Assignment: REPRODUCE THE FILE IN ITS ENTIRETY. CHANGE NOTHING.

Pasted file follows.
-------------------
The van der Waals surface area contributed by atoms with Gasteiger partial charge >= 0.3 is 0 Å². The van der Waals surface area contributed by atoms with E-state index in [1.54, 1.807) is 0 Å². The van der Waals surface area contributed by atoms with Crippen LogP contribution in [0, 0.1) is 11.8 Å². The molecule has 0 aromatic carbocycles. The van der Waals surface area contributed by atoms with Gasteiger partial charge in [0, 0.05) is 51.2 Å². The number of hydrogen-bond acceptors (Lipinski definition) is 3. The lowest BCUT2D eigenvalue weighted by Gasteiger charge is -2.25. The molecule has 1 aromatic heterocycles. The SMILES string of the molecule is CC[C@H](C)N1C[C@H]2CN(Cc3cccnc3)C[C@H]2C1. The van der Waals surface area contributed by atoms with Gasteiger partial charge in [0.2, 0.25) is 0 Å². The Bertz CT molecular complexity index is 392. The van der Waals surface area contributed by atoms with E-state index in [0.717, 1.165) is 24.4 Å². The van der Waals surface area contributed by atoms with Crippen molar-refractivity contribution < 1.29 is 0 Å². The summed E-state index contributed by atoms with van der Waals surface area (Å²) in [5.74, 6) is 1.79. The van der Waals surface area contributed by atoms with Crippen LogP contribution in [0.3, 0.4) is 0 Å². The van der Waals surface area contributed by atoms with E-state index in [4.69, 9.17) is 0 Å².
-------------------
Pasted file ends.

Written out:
The van der Waals surface area contributed by atoms with Gasteiger partial charge >= 0.3 is 0 Å². The van der Waals surface area contributed by atoms with E-state index in [1.54, 1.807) is 0 Å². The van der Waals surface area contributed by atoms with Crippen LogP contribution in [0, 0.1) is 11.8 Å². The molecule has 0 aromatic carbocycles. The van der Waals surface area contributed by atoms with Gasteiger partial charge in [0, 0.05) is 51.2 Å². The number of hydrogen-bond acceptors (Lipinski definition) is 3. The lowest BCUT2D eigenvalue weighted by Gasteiger charge is -2.25. The molecule has 1 aromatic heterocycles. The SMILES string of the molecule is CC[C@H](C)N1C[C@H]2CN(Cc3cccnc3)C[C@H]2C1. The van der Waals surface area contributed by atoms with Gasteiger partial charge in [0.2, 0.25) is 0 Å². The Bertz CT molecular complexity index is 392. The van der Waals surface area contributed by atoms with E-state index in [0.717, 1.165) is 24.4 Å². The van der Waals surface area contributed by atoms with Crippen molar-refractivity contribution < 1.29 is 0 Å². The summed E-state index contributed by atoms with van der Waals surface area (Å²) in [5.74, 6) is 1.79. The van der Waals surface area contributed by atoms with Crippen LogP contribution in [0.3, 0.4) is 0 Å². The van der Waals surface area contributed by atoms with E-state index in [4.69, 9.17) is 0 Å².